What is A Greenstick Fracture? How does it Happen?

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My elder sister told me that her 6-year-old son has a greenstick fracture and has to rest for a few days to recover. But what is a greenstick fracture and what does the greenstick mean? I was so confused about this. Can anyone offer me any information about this problem?

4 Answers

These messages are for mutual support and information sharing only. Always consult your doctor before trying anything you read here.

A greenstick fracture is a fracture in a young, soft bone in which the bone bends and breaks. It is one of the 7 types of fractures, which are separately:

  • Transverse fracture. A transverse fracture occurs when a bone breaks at a 90-degree angle to the long axis of the bone;
  • Oblique fracture;
  • Comminuted fracture; 
  • Greenstick fracture;
  • Stress fracture; 
  • Pathologic fracture.
What does young, soft bone mean?
Bones are most soft during infancy and childhood, at which time greenstick fractures occur most often.Thus, you can interpreted as that greenstick fracture happens mostly among infancy or young children.
Sorry to hear that, but my younger sister has also had a greenstick fracture, so I know something about the treatment.

Actually the treatment is easy for the broken bone is soft and young and grows quickly. The children who have greenstick fracture are usually given pain medication or sedatives, or occasionally general anesthesia for the procedure. Then it will be treated with a cast, which helps not only to keep the bones in place as they heal, but also to prevent further breakage of the already damaged bone.
How long does it usually take to heal?
The length of healing depends on the location and the severity of the fracture. For example, a simple buckle fracture will need a plaster cast for 2 to 3 weeks and be completely healed in 4 weeks. In addition, children usually take half of the time that an adult need to recover from a similar fracture.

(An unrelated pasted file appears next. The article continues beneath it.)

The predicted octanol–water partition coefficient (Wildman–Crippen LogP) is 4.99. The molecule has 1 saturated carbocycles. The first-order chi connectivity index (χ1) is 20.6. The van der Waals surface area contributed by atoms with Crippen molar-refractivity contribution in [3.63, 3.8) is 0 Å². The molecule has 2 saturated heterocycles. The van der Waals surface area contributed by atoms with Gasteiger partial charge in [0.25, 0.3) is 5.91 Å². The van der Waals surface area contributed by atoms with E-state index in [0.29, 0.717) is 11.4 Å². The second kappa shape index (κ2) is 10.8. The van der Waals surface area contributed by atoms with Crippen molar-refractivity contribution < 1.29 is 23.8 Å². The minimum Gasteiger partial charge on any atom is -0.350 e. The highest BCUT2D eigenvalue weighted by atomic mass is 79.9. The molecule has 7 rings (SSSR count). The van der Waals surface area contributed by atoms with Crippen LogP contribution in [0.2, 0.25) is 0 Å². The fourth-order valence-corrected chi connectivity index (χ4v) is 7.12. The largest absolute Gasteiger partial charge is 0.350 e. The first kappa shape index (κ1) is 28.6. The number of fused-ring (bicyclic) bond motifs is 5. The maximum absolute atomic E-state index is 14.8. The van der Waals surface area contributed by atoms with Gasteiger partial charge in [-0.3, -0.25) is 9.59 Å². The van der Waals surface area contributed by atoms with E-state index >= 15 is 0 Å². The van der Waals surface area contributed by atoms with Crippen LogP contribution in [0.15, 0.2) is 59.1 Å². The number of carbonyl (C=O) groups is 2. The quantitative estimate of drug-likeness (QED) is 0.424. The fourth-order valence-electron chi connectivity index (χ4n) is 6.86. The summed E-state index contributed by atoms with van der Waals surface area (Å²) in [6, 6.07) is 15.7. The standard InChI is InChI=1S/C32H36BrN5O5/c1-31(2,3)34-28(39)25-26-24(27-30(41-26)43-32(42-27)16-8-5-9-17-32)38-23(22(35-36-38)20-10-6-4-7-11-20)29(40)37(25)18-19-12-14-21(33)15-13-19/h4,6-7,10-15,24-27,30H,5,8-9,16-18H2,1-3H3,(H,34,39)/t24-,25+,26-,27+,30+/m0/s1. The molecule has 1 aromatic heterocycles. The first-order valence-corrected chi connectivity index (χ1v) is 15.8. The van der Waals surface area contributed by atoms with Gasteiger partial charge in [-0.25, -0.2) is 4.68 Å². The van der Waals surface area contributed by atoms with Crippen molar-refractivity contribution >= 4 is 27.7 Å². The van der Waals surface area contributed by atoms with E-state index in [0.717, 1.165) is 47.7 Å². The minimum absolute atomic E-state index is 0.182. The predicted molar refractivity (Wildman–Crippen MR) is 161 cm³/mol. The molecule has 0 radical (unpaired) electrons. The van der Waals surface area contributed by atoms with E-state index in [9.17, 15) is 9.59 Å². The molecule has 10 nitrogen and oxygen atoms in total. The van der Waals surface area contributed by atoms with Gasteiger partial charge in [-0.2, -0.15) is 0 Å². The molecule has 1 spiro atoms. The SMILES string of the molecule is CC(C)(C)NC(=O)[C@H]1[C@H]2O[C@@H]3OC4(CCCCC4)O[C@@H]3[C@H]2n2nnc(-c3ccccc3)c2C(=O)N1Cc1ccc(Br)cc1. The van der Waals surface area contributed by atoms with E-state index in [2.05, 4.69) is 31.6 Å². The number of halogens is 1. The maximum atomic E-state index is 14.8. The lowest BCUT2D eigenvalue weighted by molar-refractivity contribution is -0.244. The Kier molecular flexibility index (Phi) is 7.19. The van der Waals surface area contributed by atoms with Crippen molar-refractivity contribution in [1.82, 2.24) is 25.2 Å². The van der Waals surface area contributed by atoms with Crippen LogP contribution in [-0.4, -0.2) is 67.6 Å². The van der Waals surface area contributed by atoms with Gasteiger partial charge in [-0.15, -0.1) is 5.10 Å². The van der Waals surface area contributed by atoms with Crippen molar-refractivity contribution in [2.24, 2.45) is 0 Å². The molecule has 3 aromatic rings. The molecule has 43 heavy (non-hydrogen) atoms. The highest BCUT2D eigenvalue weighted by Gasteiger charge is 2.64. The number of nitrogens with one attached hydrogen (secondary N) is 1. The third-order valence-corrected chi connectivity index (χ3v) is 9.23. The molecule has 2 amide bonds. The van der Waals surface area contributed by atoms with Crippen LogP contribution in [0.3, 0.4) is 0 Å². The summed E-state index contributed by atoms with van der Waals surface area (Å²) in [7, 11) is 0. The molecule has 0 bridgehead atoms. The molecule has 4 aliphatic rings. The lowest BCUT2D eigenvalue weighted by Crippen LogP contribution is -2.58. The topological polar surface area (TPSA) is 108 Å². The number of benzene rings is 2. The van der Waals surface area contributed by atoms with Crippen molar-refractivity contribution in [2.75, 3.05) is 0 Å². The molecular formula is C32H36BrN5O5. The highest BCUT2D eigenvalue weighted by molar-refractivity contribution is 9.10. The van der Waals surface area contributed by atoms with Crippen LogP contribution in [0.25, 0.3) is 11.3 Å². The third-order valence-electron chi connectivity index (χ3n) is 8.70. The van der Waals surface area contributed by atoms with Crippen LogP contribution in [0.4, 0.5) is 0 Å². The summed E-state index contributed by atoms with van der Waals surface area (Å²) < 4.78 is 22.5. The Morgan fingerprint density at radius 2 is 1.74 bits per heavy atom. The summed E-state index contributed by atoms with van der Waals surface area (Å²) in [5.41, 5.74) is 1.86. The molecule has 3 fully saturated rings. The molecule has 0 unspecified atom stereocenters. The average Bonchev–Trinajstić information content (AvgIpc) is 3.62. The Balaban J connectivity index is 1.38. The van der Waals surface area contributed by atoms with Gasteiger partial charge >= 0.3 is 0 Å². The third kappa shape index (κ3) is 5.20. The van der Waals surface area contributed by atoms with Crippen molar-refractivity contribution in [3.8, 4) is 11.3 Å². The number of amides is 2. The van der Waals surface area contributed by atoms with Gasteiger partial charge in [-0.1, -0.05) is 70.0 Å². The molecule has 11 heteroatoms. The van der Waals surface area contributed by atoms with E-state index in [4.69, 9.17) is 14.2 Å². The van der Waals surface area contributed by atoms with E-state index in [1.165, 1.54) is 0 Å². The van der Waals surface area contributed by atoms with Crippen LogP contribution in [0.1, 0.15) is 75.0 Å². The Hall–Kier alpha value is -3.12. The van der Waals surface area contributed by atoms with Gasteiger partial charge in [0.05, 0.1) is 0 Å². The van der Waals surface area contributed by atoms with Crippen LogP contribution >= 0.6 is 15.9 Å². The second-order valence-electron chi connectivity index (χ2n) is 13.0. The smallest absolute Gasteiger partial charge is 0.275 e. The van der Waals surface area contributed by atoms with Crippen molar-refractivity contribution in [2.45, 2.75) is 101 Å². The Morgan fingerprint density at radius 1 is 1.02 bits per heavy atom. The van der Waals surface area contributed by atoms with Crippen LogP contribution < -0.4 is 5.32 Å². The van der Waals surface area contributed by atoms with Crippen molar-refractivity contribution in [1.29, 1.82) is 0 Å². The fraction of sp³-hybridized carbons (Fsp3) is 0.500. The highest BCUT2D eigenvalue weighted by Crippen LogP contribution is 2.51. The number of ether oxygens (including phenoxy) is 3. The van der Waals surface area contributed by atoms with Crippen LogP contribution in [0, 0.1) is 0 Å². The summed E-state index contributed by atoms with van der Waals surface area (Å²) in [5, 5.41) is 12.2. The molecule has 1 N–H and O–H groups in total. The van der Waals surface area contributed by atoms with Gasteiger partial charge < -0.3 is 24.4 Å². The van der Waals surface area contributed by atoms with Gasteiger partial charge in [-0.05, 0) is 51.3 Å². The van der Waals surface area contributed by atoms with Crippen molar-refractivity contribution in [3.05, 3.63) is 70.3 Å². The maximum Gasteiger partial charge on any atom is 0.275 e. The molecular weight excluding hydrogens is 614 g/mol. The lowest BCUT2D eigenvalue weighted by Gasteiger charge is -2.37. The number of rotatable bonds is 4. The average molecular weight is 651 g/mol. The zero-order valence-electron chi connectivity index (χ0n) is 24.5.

What are the symptoms of a fracture?
Signs and symptoms vary depending on the severity of the greenstick fracture. In mild cases, it might be similar to sprains or bruises while in more severe cases, an obvious deformity accompanied by significant pain and swelling may be caused.
The greenstick fracture is usually caused by some bending forces. For example, falling down from some high places may cause a greenstick fracture. Also, besides it, non-accidental injury more commonly causes spiral (twisting) fractures while a blow on the forearm or shin could cause a green stick fracture.
Your nephew's lucky for what he needs is just some rest. I guess the doctor has immobilized the bone with a cast or a splint and asked him to remain it in place for 4-6 weeks. But in more severe cases, like my son, he had just a surgery to realign the bone.
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